Agnieszka Holland’s Great Adaptation From 1993

As a new film adaptation of Frances Hodgson Burnett’s classic novel The Secret Garden is being released digitally, I look back at Agnieszka Holland and Caroline Thompson’s 1993 iconic version, starring Kate Maberly, Heydon Prowse, Andrew Knott, John Lynch and Maggie Smith. The film is on Netflix in the U.K.

The book and the 1993 film are so intertwined in my memory that I cannot remember which came first for me. This is the story of Mary Lennox, who loses her neglectful parents after an earthquake in India (they die from cholera in the book). She is sent to England to be with her uncle, Archibald Craven, who lives in Misselthwaite Manor in Yorkshire. Her uncle appears to be just as absent and neglectful as her own parents. Mary waits hours to be picked up as she arrives in Liverpool. It is the housekeeper, Mrs Medlock, who comes to fetch her.

Left mostly by herself in the big manor, with only the housemaid Martha for company during mealtimes, Mary wanders the premises and discovers a locked walled garden and a mysterious cousin shut away in his room, having never really moved from his bed. She finds the walled garden, left unattended for years, with the help of a robin who shows her the lock to the door. She finds her cousin Colin by following the sounds of his wailing cries. She revives her cousin and the secret garden with the help of Martha’s brother, Dickon.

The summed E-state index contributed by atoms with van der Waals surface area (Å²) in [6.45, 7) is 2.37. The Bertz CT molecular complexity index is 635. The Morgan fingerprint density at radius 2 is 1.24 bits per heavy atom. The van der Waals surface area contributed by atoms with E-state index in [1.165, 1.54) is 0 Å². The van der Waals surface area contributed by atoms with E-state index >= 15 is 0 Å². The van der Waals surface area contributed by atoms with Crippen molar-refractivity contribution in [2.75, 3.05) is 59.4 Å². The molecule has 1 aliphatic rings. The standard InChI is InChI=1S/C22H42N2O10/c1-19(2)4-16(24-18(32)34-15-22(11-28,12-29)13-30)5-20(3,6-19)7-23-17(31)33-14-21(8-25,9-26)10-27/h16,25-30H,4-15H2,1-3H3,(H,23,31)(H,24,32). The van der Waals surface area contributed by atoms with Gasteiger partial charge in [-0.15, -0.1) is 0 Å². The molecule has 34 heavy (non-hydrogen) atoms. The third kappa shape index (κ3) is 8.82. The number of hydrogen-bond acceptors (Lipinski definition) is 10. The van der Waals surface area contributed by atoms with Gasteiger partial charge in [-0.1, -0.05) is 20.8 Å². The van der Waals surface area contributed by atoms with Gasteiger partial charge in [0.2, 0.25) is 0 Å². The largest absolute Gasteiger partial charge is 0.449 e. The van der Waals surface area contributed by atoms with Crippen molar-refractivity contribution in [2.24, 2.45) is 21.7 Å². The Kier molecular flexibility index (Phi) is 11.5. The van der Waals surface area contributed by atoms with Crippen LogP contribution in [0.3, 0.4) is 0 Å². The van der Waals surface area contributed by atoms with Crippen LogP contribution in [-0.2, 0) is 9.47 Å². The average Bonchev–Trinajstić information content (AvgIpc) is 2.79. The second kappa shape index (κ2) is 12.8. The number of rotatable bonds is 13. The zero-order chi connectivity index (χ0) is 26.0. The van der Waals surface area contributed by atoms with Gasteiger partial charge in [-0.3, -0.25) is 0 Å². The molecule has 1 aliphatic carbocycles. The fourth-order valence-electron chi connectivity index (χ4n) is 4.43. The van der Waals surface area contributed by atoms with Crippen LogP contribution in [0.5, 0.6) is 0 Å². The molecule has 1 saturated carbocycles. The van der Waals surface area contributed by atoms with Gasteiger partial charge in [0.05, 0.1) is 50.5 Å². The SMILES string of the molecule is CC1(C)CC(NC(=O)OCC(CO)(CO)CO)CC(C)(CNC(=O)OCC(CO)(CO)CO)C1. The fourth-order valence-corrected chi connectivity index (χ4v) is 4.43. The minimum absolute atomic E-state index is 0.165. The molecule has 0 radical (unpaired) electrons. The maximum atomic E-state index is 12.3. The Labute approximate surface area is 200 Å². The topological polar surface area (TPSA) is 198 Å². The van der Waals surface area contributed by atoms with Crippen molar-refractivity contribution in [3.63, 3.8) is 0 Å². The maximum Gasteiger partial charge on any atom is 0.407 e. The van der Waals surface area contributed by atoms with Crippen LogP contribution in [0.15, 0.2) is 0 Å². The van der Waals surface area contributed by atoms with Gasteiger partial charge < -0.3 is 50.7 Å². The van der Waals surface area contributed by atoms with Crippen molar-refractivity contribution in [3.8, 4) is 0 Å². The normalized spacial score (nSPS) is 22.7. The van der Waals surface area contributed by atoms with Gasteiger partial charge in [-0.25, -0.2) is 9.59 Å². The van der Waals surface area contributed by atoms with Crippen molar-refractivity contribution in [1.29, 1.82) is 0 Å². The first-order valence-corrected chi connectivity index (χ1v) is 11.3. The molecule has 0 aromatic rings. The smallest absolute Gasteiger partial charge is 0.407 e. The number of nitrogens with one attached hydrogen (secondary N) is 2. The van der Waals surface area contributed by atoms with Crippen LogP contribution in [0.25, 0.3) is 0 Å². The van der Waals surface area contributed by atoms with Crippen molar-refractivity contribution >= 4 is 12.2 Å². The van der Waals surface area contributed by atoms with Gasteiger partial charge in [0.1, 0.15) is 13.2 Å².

The 1993 version of The Secret Garden was directed by Polish filmmaker Agnieszka Holland, from an adapted script written by Caroline Thompson. American Zoetrope, Francis Ford Coppola’s production studio, produced the film.

There is an elegant sensitivity to Holland’s direction. She translates perfectly Burnett’s portrayal of Mary. Holland introduces Mary as she is being gently dressed like a prized doll. Mary is a child that looks sternly in front of her, never lowering her eyes and always ready for a fight to impose the inherent power and respect she has been taught she was born with.

Holland shows this child’s sense of self-entitlement in the way she fights with her mother, just before the fatal earthquake, and in the sequence with Mrs Medlock when she tells her that she cannot possibly dress herself. Mary’s character though gradually softens after she meets Martha and finally as she tends to the secret walled garden with Dickon. But it is really after meeting her cousin Colin, who mirrors her own behavior, that Mary truly starts to change. Kate Maberly was quite perfect as Mary Lennox, creating a character—who is essentially a very annoying spoiled brat at the beginning— that is likeable and endearing.

Holland’s film touches on the magical imagination of children without pushing the magical realism too far. Holland instead emphasizes the real magic of nature, with time-lapses of

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